My parents extended families are very different. Mother's is huge. Dad's is small.
Mom's mother's generation had a household with more than ten siblings in it, and most of them got out of Lithuania to the US ahead of the Holocaust.
Dad's family included a few who came to the US, but most of them never left Eastern Europe. I gather that after the German invasion of Poland in 1939, one of his distant relatives who was an officer in the Polish cavalry was captured, and the International Red Cross acknowledged that, but he didn't survive the war. Grandpa Jack had a sister who survived only because she was a good engineer, and she and her family were pulled out of Kiev with the equipment for a factory, and relocated east of the Urals.
Dad's mother had a brother in the US; his name was Jacob Epstein. That's not including the postscript...M.D. Uncle Moishe (his Yiddish name) served in the US Army Medical Corps during the war. His division was apparently one of those overrun by the Germans at the Battle of the Bulge. His hospital pulled up stakes and just barely got out of the way of a panzer division, just in time. Otherwise, I probably wouldn't be writing this today.
Uncle Moishe was my father's mentor while he studied to be a doctor in Chicago; Moishe's practice was in Hyde Park. Once I was born, we'd often visit his home there; in fact his condominium was just around the corner from the later site of Edwardo's Pizza in Hyde Park.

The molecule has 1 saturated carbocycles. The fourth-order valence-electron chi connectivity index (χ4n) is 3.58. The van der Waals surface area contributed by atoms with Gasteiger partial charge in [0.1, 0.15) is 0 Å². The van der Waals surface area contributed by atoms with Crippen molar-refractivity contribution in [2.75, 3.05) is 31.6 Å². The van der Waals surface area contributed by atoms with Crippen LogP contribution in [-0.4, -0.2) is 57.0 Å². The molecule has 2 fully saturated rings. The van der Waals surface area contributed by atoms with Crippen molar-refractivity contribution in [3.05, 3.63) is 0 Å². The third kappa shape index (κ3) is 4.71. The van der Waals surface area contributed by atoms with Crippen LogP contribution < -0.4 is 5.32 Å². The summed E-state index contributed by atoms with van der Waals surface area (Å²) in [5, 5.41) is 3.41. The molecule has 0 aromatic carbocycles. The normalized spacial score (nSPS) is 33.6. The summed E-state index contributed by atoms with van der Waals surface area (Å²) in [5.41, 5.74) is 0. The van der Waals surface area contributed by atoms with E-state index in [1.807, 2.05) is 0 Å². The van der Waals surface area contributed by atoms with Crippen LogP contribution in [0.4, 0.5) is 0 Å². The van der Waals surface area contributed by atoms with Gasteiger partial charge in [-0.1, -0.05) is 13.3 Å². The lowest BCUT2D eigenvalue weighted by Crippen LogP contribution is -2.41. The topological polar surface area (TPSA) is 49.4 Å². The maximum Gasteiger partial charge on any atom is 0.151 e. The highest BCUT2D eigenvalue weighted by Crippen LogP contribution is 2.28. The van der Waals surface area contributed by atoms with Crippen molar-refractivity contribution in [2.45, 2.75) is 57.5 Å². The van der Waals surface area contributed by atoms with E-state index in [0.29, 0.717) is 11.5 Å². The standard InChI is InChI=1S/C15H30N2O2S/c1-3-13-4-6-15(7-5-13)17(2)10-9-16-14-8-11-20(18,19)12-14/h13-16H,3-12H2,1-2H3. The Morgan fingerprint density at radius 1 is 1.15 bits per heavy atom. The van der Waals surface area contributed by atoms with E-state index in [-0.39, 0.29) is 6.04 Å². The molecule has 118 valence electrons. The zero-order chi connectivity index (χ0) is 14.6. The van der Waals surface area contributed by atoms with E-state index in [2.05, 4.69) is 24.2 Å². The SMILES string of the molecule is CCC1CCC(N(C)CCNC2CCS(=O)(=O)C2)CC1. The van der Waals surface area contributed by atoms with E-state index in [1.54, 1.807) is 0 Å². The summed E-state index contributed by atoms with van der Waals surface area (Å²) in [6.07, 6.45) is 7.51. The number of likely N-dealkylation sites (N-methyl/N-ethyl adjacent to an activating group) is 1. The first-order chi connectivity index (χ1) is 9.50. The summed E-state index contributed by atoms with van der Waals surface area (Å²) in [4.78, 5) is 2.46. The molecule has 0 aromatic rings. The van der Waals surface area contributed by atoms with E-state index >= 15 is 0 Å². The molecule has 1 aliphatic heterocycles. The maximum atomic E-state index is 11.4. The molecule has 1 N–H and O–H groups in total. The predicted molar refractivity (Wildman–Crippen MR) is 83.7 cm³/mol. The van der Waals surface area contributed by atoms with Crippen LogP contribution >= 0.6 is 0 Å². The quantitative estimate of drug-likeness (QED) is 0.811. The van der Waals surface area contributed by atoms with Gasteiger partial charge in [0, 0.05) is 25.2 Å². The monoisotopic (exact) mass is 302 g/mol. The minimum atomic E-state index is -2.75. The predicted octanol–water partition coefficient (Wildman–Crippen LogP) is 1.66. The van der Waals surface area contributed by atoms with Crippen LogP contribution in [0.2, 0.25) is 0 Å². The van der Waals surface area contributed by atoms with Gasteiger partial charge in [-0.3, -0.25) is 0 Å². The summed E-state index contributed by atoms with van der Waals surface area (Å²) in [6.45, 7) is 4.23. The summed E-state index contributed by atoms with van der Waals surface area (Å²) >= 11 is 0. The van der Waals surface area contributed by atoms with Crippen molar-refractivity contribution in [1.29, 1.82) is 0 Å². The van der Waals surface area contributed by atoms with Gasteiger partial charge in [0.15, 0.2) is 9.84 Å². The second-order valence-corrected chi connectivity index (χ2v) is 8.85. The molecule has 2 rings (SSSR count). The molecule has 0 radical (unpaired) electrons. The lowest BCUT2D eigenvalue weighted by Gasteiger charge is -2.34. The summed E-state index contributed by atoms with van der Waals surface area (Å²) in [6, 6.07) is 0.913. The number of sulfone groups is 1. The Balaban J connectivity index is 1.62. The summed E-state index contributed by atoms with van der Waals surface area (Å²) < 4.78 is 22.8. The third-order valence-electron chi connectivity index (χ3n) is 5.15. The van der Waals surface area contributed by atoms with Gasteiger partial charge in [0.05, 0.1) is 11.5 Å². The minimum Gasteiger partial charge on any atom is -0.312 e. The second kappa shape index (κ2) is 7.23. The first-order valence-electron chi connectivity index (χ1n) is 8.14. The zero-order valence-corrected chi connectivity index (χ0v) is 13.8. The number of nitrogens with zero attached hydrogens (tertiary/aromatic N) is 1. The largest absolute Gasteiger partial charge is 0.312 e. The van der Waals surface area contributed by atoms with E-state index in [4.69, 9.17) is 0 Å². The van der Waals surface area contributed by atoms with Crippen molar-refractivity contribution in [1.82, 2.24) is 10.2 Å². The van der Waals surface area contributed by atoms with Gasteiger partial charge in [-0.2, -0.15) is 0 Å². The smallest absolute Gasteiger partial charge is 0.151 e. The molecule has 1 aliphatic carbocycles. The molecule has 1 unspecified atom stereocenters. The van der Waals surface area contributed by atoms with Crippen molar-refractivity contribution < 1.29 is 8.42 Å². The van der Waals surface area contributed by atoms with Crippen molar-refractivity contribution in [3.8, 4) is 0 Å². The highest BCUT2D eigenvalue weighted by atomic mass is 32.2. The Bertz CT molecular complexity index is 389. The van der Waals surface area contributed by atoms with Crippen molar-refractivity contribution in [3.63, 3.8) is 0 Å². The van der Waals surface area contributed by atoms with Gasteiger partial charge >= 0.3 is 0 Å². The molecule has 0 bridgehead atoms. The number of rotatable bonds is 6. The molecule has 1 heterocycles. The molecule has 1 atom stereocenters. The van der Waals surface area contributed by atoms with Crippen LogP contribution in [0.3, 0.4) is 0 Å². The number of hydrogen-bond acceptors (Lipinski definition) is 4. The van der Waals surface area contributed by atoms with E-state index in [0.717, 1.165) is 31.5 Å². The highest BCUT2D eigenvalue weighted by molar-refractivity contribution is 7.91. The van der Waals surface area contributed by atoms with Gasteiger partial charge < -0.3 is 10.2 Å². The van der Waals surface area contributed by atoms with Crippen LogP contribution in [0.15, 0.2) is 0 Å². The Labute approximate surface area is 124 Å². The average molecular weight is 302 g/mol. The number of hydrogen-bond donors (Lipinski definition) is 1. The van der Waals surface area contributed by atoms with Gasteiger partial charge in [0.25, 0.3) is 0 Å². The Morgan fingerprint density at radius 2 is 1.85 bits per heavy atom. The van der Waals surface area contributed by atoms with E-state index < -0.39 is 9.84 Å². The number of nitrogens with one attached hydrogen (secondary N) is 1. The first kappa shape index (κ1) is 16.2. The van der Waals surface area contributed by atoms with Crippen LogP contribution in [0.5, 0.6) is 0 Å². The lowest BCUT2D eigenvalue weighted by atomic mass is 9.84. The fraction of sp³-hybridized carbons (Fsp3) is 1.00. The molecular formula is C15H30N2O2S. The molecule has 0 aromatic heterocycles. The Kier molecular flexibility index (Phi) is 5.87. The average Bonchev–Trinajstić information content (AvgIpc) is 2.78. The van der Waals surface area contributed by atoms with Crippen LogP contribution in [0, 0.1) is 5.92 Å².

Late in his career, he decided to slow down a bit, and he came to California. I gather that he had some sort of relationship with the UCI Medical School, though I never paid much attention to that. He finally retired, lost his long-loved wife, Fraida, remarried a good friend of the two of them, and lived for many years in Laguna Woods.
Saturday, I got an email from his daughter that he'd taken ill, and had been hospitalized. I never found out which hospital.
Sunday, he succumbed to his illness. Tomorrow we'll be going to the funeral.
My memories of Uncle Moishe included his penchant for cigars, his scratchy beard, the trophy items he gave me from the war (a very small-sized German field cap, and a lieutenant's field glasses, which I've used for many years), his willingness to listen to me (very kind of him), and one piece of medical information. He considered the H2-blockers (Tagamet, at that time) a miracle drug, because throughout his career, he'd struggled to deal with people's ulcers to no avail. Nowadays, they're comparatively rare, thank goodness.
Moishe's example affected the man my father was...and Dad's example was one to which I aspire. I can only hope that I can be to my patients the kind of physician that these men of my heritage were.
In his honor, I will be saying Kaddish.